The Milk Grotto, located about a 10-minute walk from Manger Square and the Basilica of the Nativity, is a devotional stop for those pilgrims who have the time (a rarity during the Christmas visit).

It recalls a legend that Mary, while nursing the Infant Jesus, spilled some milk — turning the stones in the cave white. While not grounded in history, this beautiful shrine offers a place of silence away from the bustle of Manger Square — and another place to reflect on the mystery of the Incarnation.

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‘Christ Was Born of Mary …’

Later on Christmas Eve, Midnight Mass is celebrated by the Latin Patriarch, currently Archbishop Pierbattista Pizzaballa of Jerusalem, in St. Catherine’s Church. In pre-COVID times, this Mass (attendance by ticket only) drew nearly 1,500 attendees; overflow crowds follow the Mass on video screens in nearby halls and Manger Square. There, a large Christmas tree is set up near a stage. Choral groups from different parts of the world entertain through Christmas Eve and the next day.

Also, present in the congregation at Midnight Mass is the head of the Palestinian Authority and the Mayor of Bethlehem, among other dignitaries. At the end of the Mass, the patriarch processes into the Church of the Nativity and places a statue of the Infant Jesus in the Grotto of the Nativity.

When the ends, the status quo permits the Franciscans to begin a series of Masses every half-hour in the grotto till daybreak. Young Franciscan seminarians from the Franciscan theological school in Jerusalem serve through the night as cantors, acolytes, masters of ceremonies and guides for pilgrims.

‘Shepherds in the Fields’

The Franciscan shrine called the Shepherds’ Field, commemorating the appearance of the angel to shepherds, is in Beit Sahour, about a 20-minute drive from Manger Square. While history cannot tell us the exact location of the Gospel event — itself shaped by Luke’s theological needs — archaeological excavations have uncovered evidence of early monastic life, dating to the fourth to sixth centuries.

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‘O Little Town of Bethlehem’

The beloved carol “O Little Town of Bethlehem” was written in 1868 by Phillip Brooks after a visit to Bethlehem. In 1866, Brooks spent Christmas Eve in Bethlehem. Stirred with emotion from the visit, two years later, he wrote the hymn for his Sunday school in Philadelphia. — “One Hundred and One Hymn Stories,” by Carl F. Price

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The friars welcome Christmas pilgrims who cannot be accommodated elsewhere. On Christmas Eve, from 6 p.m. to 3 a.m., pilgrim groups — like the one I led in 2019 — can have Mass with their priest guide at one of many altars. The night air echoes familiar Christmas carols — sung in diverse languages, echoing from altars located around the shrine.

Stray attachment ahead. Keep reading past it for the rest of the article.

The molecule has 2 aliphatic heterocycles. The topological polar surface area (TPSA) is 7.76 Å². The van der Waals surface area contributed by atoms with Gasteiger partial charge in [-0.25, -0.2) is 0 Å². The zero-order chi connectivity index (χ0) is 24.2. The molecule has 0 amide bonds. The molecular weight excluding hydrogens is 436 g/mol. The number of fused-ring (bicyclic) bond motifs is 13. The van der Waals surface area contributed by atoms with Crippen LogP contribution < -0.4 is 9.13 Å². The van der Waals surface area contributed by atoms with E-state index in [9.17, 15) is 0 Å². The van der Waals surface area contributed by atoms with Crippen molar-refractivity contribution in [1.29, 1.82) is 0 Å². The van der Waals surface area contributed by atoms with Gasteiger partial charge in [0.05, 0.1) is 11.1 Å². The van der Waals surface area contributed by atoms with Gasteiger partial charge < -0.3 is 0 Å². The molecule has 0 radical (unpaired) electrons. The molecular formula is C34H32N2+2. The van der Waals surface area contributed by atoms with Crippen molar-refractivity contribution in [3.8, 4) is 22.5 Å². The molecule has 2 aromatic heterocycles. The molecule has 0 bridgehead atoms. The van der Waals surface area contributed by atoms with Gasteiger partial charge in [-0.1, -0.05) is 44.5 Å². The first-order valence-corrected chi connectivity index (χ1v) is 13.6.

On our Christmas pilgrimage in 2019, we delayed our visit to the Basilica of the Nativity to Christmas day itself, due to the demands of our schedule. Our group had a festive Christmas meal in the Franciscan hotel nearby and had time to walk through Manger Square before we positioned ourselves for the long wait to make our visit to the Grotto of the Nativity.

What a Pilgrim-Preacher Carries Home

As noted, my Christmas homilies have been forever affected by my visits to Bethlehem. What have I carried home — along with olive-wood Nativity figures and hundreds of photos?

As I have witnessed the plight of Palestinian Christians and heard their stories, my Christmas homilies are now set in that reality, played out daily in and around Bethlehem. The daily lives of the people of Bethlehem — among them my friends in souvenir shops and hotels — help me to connect the story of Mary and Joseph to the story of refugees, immigrants and homeless people not far from where I live today.

Place of Jesus_ Birth
The place of Jesus’ birth in Bethlehem. Photo by Father Greg Friedman, OFM

The act of bending low to enter the Basilica of the Nativity, and then descending precariously into the grotto below, is a physical reminder of the humility proclaimed by Paul to the Philippians in describing the Incarnation.

Like every Christmas homilist, I must wrestle annually with the infancy narratives’ blend of tradition, the sprinkling of history and the rich theology of the Gospel authors. “On the ground” in Bethlehem, I field pilgrims’ questions and try to articulate for them, as Matthew and Luke — and in a different way, John — did in their Gospel message. The process has enriched my preaching back home.

The press of crowds and the diverse sights and sounds — even, occasionally, chaos — inside the ancient church brings home to me the many ways Christianity has been incorporated into a diversity of cultures and faith expressions. Their prayers and rituals express the Incarnation in a way one finds very present in Bethlehem. I find myself encountering the ever-new manifestation of our ancient faith. And, I’ve had to learn patience in accepting the sometimes very human ways people express their need to touch the sacred stones and capture their visit in videos and selfies.

With each new pilgrim group, I have the opportunity to experience again what it means to come to know Christ, born in Bethlehem. That rediscovery is what I struggle to preach about each Christmas, after all. My challenge — as it is for all who proclaim Jesus as Lord — is to allow the Spirit to transform us into pilgrims as we celebrate his birth.

FATHER GREG FRIEDMAN, OFM, is a friar of Our Lady of Guadalupe Province in the southwestern United States. He is author of a number of books and articles, previously served as editor of The Holy Land Review, and has guided pilgrims in the Holy Land and Italy. His weekly Sunday reflections can be found on the U.S. Bishops’ website, www.usccb.org. This article was developed from a piece previously published in St. Anthony Messenger.